Many of the pleading cases were broken with the violation of a prosecutor rather than that of a trial judge. In many cases, the importance of the integrity of executive conduct in the administration of justice was emphasized. “What is at stake is more than the freedom of this accused. The honour of government is public confidence in the fair administration of justice and the administration of justice. (United States v. Carter (4th Cir. 1972) (in bench) 454 F.2d 426, 428.) Integrity is an important quality in a judicial officer. Integrity in the criminal justice system is obviously no less important. The unconditional commitments of the procedural judge in this case should be respected. By the majority`s admission, Kaanehe`s explanatory memorandum for non-application of the plea does not exist in this case.

The majority opinion implies that, because the plaintiff violated his parole, this court is not required to correct the agreement not reached by the trial judge on the resulting sentence. Damages to a person who relies on the word of a trial judge are not weighted because the promise was made to an offender. [29 Cal.3d 681] With this reasoning, it is not surprising that the majority is satisfied with a means that other courts have deemed “insignificant” and “sacred” in similar circumstances. (Palermo v. Warden, Green Haven State Prison, a. a.o., 545 F.2d at p. 297; Correale v. United States, a. O., 479 F.2d to p. 950.) FN 4. But see Broken Plea Bargains, above, 66 Cal.L.Rev.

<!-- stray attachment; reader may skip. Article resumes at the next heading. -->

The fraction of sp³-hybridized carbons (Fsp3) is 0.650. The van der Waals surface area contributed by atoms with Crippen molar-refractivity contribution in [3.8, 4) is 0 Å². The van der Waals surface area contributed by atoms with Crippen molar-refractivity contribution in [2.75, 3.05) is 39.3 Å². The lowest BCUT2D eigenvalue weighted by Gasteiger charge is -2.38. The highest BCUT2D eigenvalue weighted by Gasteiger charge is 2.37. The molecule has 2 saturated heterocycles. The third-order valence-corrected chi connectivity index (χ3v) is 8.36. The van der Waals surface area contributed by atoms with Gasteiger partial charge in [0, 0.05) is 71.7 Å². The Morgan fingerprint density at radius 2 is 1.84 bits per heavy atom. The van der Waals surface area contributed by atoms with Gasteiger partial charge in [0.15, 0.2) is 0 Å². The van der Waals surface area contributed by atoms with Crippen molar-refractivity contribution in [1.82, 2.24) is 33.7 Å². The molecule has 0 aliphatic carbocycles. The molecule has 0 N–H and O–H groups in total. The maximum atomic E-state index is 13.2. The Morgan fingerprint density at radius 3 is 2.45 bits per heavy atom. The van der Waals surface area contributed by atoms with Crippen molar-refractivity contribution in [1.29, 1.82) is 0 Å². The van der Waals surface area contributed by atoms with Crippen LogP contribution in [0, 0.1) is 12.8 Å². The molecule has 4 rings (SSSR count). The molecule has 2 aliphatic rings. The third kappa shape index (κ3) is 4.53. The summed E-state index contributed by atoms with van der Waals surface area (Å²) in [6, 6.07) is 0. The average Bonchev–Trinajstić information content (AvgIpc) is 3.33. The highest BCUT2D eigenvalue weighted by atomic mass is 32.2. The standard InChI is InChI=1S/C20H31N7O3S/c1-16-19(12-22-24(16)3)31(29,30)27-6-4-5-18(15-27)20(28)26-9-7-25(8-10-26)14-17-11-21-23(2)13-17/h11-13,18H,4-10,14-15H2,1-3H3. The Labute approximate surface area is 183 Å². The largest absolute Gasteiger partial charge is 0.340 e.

at pages 512-528, which argue that Santobello v. New York, a.o.a., 404 U.S.